So we're left with a gap, as you say, between theory and observation....which gives rise to my original question: "Is dark matter/energy ipso facto evidence that we are, in fact, the most intelligent species within the observable universe?"


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PostPosted: Fri Nov 22, 2013 12:24 am 
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There was a paper reported on the Internet which claimed that there had been no dark matter or dark energy found in this local galaxy. I was going to post it as evidence that there might be in fact something special about this galaxy as perhaps being 'special' as the center of PMR incarnations. There was a lot of static on the board with someone wanting to post extensively in the ancient aliens and visiting aliens way. However, before I got that done, there was another paper on the Internet refuting what was said in the first paper so I did not remark on this situation here. A search indicates that this is still not a settled matter.

I have in fact posted in the past about how the VR is generated from the central fractal levels, that we as humans can experience, outward from this as the 'center' and that we therefore just get lights in the sky and dirty water in the ditch, until we can augment our raw virtual senses and see beyond this with telescopes and microscopes. I don't remember specifics, but I believe that Tom has stated that we are not the most technically advanced VR that he had encountered, that there are in fact others. The System can in fact change the level of 'display' for the VR as necessary when someone starts looking with augmented senses. There is the future probable data base which the System makes use of so as not to have surprises. So I don't see this as evidence that the System has been caught 'with its pants down'. I think that it is more that science has simply not figured it out fully as yet. There is of course the possibility that it has been left as a deliberate anomaly as another clue that this is in fact a Virtual Reality and that ultimately, there need not be a consistent set of rules based upon fully deterministic physicality for the VR to exist and function.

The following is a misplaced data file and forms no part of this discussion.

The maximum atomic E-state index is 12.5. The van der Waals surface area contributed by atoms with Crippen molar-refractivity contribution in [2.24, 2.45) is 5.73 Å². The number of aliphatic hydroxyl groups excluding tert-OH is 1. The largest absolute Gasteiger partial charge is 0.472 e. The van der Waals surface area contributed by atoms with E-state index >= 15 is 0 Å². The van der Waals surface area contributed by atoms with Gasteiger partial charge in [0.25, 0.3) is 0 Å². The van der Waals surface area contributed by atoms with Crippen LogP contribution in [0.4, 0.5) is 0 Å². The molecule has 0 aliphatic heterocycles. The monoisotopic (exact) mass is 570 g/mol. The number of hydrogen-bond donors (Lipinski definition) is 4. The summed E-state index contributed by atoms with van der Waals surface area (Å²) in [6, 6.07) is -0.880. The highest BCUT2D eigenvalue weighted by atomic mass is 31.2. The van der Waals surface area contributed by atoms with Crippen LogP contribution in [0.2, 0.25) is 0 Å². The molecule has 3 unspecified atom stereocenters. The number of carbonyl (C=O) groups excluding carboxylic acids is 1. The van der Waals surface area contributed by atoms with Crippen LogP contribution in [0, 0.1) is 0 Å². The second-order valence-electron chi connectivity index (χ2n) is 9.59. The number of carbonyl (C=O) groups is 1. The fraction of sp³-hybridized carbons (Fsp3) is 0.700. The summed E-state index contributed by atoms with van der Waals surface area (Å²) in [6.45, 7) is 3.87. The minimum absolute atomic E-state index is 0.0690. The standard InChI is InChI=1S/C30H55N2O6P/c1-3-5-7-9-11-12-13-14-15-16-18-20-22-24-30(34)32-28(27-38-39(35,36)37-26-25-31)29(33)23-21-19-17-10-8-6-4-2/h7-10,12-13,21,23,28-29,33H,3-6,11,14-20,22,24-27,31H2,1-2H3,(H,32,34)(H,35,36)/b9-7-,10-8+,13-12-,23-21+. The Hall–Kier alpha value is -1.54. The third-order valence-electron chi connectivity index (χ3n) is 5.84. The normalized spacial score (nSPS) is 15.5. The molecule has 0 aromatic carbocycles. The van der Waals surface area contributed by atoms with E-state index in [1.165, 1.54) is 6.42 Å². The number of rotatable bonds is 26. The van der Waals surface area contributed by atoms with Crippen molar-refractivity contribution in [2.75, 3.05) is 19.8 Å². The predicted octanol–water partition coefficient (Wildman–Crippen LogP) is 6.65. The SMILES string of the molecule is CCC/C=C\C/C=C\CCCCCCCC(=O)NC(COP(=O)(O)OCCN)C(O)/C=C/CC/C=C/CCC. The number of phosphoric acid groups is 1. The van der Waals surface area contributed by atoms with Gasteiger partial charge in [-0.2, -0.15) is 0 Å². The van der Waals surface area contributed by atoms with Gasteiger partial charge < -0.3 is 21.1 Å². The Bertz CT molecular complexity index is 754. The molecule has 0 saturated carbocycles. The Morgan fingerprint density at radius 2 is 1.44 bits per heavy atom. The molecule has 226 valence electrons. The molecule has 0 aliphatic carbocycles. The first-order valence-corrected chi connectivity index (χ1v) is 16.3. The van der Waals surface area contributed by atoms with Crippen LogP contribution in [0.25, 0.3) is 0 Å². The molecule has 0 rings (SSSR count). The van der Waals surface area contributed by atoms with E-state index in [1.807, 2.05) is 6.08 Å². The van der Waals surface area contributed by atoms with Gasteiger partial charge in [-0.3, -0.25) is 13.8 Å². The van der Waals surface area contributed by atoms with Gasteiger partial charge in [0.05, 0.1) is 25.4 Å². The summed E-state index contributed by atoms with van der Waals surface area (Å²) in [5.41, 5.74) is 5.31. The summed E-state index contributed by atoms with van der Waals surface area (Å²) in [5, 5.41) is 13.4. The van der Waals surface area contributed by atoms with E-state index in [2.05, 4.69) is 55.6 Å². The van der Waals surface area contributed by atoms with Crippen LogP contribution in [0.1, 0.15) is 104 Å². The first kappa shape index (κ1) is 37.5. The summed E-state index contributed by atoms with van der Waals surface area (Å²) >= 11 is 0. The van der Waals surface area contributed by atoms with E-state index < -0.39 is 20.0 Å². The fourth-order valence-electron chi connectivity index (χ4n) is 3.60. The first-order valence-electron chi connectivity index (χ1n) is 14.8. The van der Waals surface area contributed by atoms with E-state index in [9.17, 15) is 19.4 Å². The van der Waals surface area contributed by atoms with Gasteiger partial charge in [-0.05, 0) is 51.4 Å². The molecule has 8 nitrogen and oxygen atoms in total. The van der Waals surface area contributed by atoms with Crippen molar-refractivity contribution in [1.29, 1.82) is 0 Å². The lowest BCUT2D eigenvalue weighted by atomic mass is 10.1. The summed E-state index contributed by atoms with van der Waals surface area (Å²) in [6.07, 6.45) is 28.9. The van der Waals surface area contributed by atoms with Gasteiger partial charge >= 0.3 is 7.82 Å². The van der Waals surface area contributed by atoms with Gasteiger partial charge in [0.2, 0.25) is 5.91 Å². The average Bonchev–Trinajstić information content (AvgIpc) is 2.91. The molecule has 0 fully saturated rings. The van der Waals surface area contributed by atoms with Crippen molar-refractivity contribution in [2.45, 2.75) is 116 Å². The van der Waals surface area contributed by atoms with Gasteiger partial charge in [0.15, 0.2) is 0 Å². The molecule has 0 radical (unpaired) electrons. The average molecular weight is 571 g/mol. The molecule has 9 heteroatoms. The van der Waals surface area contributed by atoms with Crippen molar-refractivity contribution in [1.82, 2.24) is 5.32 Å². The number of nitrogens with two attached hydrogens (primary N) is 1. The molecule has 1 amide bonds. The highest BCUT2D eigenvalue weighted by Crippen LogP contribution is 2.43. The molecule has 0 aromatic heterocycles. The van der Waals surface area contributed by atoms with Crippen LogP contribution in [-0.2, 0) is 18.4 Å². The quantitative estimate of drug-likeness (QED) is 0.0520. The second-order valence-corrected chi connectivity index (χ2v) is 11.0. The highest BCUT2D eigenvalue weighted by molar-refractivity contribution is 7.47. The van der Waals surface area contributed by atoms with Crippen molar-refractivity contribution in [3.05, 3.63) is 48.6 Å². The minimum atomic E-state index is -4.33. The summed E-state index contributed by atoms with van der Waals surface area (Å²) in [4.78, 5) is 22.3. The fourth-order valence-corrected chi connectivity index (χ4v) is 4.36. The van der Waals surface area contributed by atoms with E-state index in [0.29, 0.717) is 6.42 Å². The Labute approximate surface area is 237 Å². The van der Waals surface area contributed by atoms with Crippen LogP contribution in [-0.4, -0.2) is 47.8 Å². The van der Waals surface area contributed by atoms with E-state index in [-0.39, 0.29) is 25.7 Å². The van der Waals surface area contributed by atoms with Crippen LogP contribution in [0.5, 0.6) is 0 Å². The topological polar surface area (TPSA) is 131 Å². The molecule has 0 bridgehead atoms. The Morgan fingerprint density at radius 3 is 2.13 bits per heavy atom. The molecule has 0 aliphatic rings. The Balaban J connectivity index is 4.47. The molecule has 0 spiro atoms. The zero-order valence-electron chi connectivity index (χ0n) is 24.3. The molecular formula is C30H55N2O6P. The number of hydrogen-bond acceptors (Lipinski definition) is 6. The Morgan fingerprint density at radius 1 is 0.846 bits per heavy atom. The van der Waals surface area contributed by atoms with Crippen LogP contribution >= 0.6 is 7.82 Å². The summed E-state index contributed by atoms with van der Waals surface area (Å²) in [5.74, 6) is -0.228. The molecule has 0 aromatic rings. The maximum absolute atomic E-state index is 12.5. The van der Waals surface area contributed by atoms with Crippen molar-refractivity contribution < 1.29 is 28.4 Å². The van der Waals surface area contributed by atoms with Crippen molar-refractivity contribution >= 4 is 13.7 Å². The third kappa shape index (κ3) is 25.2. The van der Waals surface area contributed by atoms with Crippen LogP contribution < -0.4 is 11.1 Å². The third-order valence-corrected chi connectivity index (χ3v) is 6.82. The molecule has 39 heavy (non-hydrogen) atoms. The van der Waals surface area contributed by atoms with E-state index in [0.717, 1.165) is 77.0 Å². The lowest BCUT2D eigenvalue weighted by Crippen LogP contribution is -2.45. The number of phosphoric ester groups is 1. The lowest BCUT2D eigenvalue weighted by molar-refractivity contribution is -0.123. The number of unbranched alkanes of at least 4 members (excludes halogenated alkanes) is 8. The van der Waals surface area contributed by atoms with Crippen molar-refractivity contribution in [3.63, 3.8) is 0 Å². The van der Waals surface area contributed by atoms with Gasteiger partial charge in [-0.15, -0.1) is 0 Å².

Ted


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PostPosted: Fri Nov 22, 2013 12:07 pm 
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It will be interesting to see how this develops. String Theory seems not to be terribly productive. Loop Quantum Gravity, on the other hand, seems to me more promising in the sense that it may merge with digital physics at some point in the future. But what sets the dark matter/energy mystery apart is the magnitude of the observed discrepancy. Supposedly, something like 85% of the mass of the universe is unobservable. Given the accuracy and predictive power of both general relativity and QM, it’s hard to imagine that anything deeply fundamental about the workings of our VR rule set could have been overlooked. The very emergence of the digital physics movement suggests that our theoretical models may already be close to a complete representation of our VR rule set.

So we circle around again to the question of what dark matter/energy may represent in the context of MBT. At this point, I can see how any discussion along the lines of “Why is the anomaly there?” eventually gives way to meaningless speculation. There is no way of knowing whether any given anomaly is indicative of incomplete understanding of the rule set, or was an error or an intentional act on the part of the LCS.